There was a collective gasp and not a small chuckle from the left at Christine O’Donnell’s recent demand that her opponent, Chris Coons, show her where in the Constitution is separation of church of state. “You’re telling me that’s in the first amendment?”

As easy as it may be for many to enjoy this moment at O’Donnell’s expense, especially considering her current status as a after-thought leading into next week’s elections, we should very wary of simply sighing and shaking our heads while we put this gaffe behind us as the actions of one unqualified senate candidate.

O’Donnell’s ignorance may, in fact, represent the larger by-product of politically and ideologically sheltered education.  Texas and Virginia have both made the news this year with attempts to inflect their history books with a certain view of history, but there is certainly no reason to think they were alone.   Rick Perry, the soon to be four-term governor of Texas, was one of the first mainstream politicians to ally himself with the Tea Party movement, long before most Americans knew who they were or why they mattered.  As the Republican party adjusts to the new found influence of these states’ rights conservatives, Federal oversight of education is likely to be one thing on the chopping block.

The question I ask is this: how are we supposed to protect the fundamental civil rights and civil liberties enjoyed by American citizens if a large segment of the population is never told they exist?  As the civil war is repainted as a battle over nullification and the legacy of the Jim Crow South is erased from the history books, will the ideal of a “color-blind” society increasingly be  held up while we ignore the lingering effects of centuries of discrimination?  As the religious diversity of our nation increases, will the erasure of separation of church and state from the national conscience lead to curtailment of the rights of religious minorities?  The list of potential issues that could be shielded from view by an ideologically revisionist education goes on.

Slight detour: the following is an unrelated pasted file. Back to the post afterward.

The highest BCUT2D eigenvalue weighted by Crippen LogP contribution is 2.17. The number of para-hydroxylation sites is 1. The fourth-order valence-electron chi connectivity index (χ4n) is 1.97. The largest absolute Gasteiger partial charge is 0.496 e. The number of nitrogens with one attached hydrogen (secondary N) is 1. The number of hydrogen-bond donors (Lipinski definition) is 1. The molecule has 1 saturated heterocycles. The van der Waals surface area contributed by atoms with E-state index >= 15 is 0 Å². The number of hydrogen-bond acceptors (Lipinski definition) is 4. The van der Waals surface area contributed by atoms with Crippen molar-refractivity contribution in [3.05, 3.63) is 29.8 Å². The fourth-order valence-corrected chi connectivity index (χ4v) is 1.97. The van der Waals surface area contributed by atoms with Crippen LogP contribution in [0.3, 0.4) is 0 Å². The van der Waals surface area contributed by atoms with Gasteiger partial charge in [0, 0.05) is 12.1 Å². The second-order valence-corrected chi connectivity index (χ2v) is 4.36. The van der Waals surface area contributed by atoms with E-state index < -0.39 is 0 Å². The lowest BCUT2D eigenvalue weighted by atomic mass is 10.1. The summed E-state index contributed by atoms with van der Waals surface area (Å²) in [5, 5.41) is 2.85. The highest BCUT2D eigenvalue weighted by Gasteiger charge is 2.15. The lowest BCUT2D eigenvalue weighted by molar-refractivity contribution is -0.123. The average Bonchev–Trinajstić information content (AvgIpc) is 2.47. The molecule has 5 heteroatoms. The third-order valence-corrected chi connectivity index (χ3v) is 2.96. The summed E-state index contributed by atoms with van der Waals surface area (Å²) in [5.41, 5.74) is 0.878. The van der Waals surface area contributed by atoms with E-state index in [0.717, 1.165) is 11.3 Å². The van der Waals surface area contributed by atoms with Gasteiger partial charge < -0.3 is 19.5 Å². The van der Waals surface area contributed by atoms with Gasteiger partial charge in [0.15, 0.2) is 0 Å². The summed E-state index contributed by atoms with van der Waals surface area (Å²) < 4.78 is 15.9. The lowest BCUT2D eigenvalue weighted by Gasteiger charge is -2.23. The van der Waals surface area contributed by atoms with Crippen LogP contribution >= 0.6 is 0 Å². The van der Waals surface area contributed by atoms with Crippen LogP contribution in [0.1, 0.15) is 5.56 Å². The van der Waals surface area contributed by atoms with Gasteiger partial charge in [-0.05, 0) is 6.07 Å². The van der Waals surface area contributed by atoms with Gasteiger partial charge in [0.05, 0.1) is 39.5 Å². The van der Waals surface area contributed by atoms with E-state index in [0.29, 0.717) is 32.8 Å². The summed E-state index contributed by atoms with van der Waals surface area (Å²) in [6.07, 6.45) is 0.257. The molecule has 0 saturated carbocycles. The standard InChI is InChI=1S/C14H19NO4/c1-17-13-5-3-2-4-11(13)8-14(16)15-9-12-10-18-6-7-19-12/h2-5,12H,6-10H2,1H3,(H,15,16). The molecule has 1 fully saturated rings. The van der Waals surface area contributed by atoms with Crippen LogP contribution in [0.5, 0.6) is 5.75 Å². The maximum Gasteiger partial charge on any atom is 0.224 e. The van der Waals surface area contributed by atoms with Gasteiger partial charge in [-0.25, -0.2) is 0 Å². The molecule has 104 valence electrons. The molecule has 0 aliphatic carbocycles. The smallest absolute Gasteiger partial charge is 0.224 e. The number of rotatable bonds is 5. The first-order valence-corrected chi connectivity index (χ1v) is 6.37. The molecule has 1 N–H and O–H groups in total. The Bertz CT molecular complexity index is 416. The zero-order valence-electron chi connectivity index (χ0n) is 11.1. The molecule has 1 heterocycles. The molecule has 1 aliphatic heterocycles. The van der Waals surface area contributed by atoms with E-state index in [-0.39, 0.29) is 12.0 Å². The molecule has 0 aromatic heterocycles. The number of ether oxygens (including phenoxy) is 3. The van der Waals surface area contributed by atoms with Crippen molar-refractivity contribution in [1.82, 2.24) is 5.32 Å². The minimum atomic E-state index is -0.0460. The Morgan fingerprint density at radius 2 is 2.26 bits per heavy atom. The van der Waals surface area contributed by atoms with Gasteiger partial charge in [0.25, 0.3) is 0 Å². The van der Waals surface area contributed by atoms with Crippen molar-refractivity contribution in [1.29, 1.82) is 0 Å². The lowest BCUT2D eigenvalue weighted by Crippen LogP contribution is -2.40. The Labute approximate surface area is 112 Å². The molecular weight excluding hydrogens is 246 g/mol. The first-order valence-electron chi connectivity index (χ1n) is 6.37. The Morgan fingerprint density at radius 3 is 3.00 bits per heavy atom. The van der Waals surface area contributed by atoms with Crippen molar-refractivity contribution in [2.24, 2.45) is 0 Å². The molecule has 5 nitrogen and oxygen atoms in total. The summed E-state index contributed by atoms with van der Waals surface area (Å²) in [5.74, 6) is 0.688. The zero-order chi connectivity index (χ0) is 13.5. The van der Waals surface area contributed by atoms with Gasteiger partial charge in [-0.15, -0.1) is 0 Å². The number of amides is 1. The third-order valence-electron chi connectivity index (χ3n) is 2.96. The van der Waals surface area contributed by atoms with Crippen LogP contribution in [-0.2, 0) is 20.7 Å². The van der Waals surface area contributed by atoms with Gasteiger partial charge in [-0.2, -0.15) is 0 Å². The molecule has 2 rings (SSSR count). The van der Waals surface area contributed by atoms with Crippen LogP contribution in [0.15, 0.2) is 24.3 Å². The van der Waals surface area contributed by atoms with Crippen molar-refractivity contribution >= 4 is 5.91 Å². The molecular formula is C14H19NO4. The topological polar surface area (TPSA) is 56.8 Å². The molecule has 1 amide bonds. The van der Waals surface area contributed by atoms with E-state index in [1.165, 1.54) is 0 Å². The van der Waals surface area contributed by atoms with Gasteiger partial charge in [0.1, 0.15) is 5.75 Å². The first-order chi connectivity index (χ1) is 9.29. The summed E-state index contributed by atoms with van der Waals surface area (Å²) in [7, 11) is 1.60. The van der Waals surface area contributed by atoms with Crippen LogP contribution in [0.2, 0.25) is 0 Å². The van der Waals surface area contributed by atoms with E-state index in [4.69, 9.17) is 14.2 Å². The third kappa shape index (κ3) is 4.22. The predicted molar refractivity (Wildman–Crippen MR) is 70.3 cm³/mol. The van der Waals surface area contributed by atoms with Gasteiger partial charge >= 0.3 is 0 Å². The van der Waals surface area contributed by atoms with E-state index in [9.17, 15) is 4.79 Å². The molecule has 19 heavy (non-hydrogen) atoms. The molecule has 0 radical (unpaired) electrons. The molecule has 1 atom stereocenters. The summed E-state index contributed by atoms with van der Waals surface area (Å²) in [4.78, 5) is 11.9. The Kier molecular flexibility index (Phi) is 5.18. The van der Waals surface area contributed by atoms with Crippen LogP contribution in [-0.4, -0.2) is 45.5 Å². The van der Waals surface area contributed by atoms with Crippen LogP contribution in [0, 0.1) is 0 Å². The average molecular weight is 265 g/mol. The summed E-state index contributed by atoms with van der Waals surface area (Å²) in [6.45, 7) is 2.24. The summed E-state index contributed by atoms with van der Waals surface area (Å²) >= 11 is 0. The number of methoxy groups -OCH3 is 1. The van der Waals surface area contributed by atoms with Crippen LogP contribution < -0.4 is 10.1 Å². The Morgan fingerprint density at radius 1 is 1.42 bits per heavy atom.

Christine O’Donnell is not likely to become a US Senator.  But what are we doing as a nation to prepare the next generation of kids that will?

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1 Comment

  1. Noah Kaplan says:

    In case you are interested in educating yourself about the current debates surrounding the Constitution, Paul Clement and Walter Dellinger discuss those issues on NPR. The article also includes a quiz to test your knowledge of the Constitution.

    http://www.npr.org/blogs/itsallpolitics/2010/10/25/130815760/constitution

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